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Richard Evans describes how he uses an alternative to cane.

I have been a pipemaker for quite a few years now, and over that time I can claim to have come to terms with most aspects of the craft. A few things, however, have caused me a lot of frustration. One of these is the making of cane tongues for brass bodied drone reeds. I don't know why this should be the case since I have no particular problem with chanter reeds. I have always found difficulty in getting the thickness and aperture just right, particularly with the small reeds.

Recently I have been using what seems to me to be a very useful substitute for cane. 1 have tried various forms of plastic, and one which seems very good is a model maker’s plastic called "Plasticard". This is available from model shops in A4 sheets at a modest price, in various thicknesses. It is a bit softer than a yoghurt pot and it has the advantage (for drone reeds) of being completely flat. A single sheet will obviously make a very large number of reeds.

A thickness of 0.010" is suitable for high ‘g’ and ‘d’ Northumbrian pipe drones and high ’d’ of Scottish Smallpipe D sets. A thickness of 0.020" is suitable for larger reeds.


  • Cut a strip the desired width using a craft knife and steel rule.
  • The knife leaves a slight ridge along the edge of the strip. Remove this by drawing the strip between your thumb and a piece of wet and dry paper. Do this carefully.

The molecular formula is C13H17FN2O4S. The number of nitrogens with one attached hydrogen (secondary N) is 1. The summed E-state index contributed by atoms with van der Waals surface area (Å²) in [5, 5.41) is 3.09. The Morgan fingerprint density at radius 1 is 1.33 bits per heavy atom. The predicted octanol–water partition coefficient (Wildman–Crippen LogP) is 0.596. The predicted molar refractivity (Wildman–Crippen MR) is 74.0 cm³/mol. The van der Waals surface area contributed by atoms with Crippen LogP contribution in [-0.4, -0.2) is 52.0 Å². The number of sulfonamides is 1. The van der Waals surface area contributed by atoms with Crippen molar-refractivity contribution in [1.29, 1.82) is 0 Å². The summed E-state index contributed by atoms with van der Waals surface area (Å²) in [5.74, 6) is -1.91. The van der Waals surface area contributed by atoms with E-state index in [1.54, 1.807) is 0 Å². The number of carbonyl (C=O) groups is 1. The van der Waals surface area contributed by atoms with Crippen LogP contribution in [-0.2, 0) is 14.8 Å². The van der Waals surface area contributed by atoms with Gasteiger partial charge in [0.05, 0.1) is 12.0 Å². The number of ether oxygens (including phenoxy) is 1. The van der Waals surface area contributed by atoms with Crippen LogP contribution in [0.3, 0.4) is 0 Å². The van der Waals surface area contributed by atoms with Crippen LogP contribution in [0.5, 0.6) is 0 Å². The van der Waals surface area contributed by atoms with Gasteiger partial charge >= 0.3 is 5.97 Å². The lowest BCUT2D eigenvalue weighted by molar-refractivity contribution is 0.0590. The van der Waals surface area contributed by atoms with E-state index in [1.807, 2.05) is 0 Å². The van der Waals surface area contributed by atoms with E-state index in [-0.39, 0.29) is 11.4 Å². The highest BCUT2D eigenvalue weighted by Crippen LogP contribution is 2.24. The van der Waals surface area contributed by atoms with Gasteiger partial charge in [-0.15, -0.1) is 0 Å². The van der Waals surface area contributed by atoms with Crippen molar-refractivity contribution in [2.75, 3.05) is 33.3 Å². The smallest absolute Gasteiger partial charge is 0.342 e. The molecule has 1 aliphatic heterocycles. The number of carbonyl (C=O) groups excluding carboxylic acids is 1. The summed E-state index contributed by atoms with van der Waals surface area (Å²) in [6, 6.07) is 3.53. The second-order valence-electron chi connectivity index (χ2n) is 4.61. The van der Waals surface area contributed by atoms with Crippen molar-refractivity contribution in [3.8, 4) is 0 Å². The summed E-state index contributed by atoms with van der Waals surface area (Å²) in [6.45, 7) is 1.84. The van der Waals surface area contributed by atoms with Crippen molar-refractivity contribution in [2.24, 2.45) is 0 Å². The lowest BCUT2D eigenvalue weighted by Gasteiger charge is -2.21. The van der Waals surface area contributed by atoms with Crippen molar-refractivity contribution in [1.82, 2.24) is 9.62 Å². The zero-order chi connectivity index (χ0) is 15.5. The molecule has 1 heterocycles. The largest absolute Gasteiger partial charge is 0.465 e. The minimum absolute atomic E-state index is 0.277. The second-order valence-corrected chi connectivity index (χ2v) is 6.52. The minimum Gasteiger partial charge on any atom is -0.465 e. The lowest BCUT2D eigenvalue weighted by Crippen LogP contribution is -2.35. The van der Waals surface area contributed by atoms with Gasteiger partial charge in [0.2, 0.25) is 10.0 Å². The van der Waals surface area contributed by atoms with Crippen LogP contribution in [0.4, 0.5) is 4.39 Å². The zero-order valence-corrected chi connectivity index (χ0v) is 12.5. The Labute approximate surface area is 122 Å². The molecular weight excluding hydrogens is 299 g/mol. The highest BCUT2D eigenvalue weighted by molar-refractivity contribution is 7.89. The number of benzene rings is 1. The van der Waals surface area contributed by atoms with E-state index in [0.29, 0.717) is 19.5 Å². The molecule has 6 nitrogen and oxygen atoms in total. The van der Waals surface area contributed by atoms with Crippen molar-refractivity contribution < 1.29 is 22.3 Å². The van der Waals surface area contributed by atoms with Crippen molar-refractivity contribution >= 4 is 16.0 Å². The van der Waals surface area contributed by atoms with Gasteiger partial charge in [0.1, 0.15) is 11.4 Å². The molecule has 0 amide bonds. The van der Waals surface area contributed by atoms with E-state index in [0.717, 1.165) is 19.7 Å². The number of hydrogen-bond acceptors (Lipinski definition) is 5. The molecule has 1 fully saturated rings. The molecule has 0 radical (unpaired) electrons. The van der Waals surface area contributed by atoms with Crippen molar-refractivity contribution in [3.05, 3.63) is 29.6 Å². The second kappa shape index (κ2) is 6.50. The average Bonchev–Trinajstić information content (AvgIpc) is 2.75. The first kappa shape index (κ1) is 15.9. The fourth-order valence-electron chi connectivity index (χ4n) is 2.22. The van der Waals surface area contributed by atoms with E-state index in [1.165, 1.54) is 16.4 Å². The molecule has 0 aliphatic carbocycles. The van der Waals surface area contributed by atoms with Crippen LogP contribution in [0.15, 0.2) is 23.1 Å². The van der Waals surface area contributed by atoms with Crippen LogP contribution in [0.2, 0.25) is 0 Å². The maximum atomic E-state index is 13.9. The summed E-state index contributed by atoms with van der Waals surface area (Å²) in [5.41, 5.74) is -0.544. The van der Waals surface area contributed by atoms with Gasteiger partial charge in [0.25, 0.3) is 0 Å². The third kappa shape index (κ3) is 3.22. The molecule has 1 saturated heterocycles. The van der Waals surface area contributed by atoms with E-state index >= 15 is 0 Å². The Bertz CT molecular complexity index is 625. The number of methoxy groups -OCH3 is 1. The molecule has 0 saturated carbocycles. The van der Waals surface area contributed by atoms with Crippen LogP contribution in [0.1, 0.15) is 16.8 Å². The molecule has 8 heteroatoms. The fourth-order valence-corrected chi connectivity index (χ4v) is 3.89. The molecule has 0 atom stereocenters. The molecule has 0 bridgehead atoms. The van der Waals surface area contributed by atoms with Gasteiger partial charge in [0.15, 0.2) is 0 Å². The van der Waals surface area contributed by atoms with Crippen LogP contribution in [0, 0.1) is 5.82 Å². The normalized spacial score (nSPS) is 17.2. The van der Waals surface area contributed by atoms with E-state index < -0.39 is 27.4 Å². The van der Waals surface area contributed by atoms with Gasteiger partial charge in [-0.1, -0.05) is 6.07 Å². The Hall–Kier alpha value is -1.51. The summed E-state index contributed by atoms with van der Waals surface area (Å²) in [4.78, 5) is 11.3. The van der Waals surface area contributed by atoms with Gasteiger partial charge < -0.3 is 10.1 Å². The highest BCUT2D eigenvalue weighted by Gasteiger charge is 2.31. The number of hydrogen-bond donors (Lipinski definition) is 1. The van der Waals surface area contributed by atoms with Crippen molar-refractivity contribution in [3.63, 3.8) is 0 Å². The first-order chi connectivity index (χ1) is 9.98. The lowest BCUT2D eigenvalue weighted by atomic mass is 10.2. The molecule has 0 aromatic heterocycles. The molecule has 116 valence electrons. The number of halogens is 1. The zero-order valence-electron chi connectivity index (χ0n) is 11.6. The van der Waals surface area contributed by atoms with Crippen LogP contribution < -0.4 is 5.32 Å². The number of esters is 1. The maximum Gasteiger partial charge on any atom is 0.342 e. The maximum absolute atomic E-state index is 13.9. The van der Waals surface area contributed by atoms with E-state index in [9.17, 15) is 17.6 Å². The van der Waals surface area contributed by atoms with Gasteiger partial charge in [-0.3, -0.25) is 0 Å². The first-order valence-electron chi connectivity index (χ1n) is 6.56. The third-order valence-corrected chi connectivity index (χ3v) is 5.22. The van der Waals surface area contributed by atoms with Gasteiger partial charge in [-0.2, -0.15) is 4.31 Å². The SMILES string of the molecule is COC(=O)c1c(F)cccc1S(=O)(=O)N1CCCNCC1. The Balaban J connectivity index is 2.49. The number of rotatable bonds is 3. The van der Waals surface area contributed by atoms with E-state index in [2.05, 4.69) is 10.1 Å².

• Shape the tongue to fit the reed body.
  • Bind the tongue to the reed body. I seal the binding with shellac knotting.
  • Open the tongue by carefully flicking it back in the same manner as for a cane reed.

There is no need to thin the plastic and that, as far as I am concerned, is the major advantage of the material. The free length of the tongue is consistently less than the cane equivalent, by about 40%. The same brass bodies may be used, or shorter ones if desired.                              

Typical free lengths are:

LowA 22mm                   LowD 20mm                 Highd 11mm

The critical question is, of course - what do they sound like? They do not sound exactly the same as cane tongues. They have a slightly more buzzy, open tone which I find completely acceptable. Others may disagree - it is very much a matter of personal preference. They are immune to humidity and temperature and remain in pitch from one day to the next - both pretty useful attributes. Overall I would recommend anybody to try these reeds - they may be just what you are looking for.